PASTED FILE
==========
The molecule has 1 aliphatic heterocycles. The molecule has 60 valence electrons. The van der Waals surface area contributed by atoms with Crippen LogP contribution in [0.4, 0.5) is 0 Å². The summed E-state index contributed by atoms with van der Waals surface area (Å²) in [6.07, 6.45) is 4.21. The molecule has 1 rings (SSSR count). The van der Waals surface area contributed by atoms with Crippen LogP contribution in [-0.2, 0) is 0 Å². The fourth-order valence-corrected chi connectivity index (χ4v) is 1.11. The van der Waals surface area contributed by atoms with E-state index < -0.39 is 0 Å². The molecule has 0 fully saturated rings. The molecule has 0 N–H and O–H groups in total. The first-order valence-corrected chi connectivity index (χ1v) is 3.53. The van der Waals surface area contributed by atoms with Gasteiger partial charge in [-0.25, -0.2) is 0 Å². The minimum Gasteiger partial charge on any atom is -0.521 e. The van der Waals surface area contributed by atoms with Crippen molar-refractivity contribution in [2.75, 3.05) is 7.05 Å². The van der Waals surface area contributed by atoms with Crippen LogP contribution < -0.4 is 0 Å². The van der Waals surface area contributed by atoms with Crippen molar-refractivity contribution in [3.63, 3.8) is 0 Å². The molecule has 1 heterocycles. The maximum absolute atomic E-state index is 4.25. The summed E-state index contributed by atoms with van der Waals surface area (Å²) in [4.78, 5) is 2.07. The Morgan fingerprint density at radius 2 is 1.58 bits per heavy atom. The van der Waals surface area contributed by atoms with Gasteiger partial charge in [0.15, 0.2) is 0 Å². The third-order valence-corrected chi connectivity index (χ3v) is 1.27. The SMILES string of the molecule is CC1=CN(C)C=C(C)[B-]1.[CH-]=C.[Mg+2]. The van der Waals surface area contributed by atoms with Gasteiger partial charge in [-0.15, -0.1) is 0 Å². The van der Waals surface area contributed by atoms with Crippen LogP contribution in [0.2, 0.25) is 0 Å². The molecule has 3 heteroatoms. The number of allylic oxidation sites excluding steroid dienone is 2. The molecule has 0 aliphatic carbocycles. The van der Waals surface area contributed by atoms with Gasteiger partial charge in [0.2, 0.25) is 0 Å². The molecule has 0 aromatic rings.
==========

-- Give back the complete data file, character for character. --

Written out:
The molecule has 1 aliphatic heterocycles. The molecule has 60 valence electrons. The van der Waals surface area contributed by atoms with Crippen LogP contribution in [0.4, 0.5) is 0 Å². The summed E-state index contributed by atoms with van der Waals surface area (Å²) in [6.07, 6.45) is 4.21. The molecule has 1 rings (SSSR count). The van der Waals surface area contributed by atoms with Crippen LogP contribution in [-0.2, 0) is 0 Å². The fourth-order valence-corrected chi connectivity index (χ4v) is 1.11. The van der Waals surface area contributed by atoms with E-state index < -0.39 is 0 Å². The molecule has 0 fully saturated rings. The molecule has 0 N–H and O–H groups in total. The first-order valence-corrected chi connectivity index (χ1v) is 3.53. The van der Waals surface area contributed by atoms with Gasteiger partial charge in [-0.25, -0.2) is 0 Å². The minimum Gasteiger partial charge on any atom is -0.521 e. The van der Waals surface area contributed by atoms with Crippen molar-refractivity contribution in [2.75, 3.05) is 7.05 Å². The van der Waals surface area contributed by atoms with Crippen LogP contribution < -0.4 is 0 Å². The van der Waals surface area contributed by atoms with Crippen molar-refractivity contribution in [3.63, 3.8) is 0 Å². The molecule has 1 heterocycles. The maximum absolute atomic E-state index is 4.25. The summed E-state index contributed by atoms with van der Waals surface area (Å²) in [4.78, 5) is 2.07. The Morgan fingerprint density at radius 2 is 1.58 bits per heavy atom. The van der Waals surface area contributed by atoms with Gasteiger partial charge in [0.15, 0.2) is 0 Å². The third-order valence-corrected chi connectivity index (χ3v) is 1.27. The SMILES string of the molecule is CC1=CN(C)C=C(C)[B-]1.[CH-]=C.[Mg+2]. The van der Waals surface area contributed by atoms with Gasteiger partial charge in [-0.15, -0.1) is 0 Å². The van der Waals surface area contributed by atoms with Crippen LogP contribution in [0.2, 0.25) is 0 Å². The molecule has 3 heteroatoms. The number of allylic oxidation sites excluding steroid dienone is 2. The molecule has 0 aliphatic carbocycles. The van der Waals surface area contributed by atoms with Gasteiger partial charge in [0.2, 0.25) is 0 Å². The molecule has 0 aromatic rings.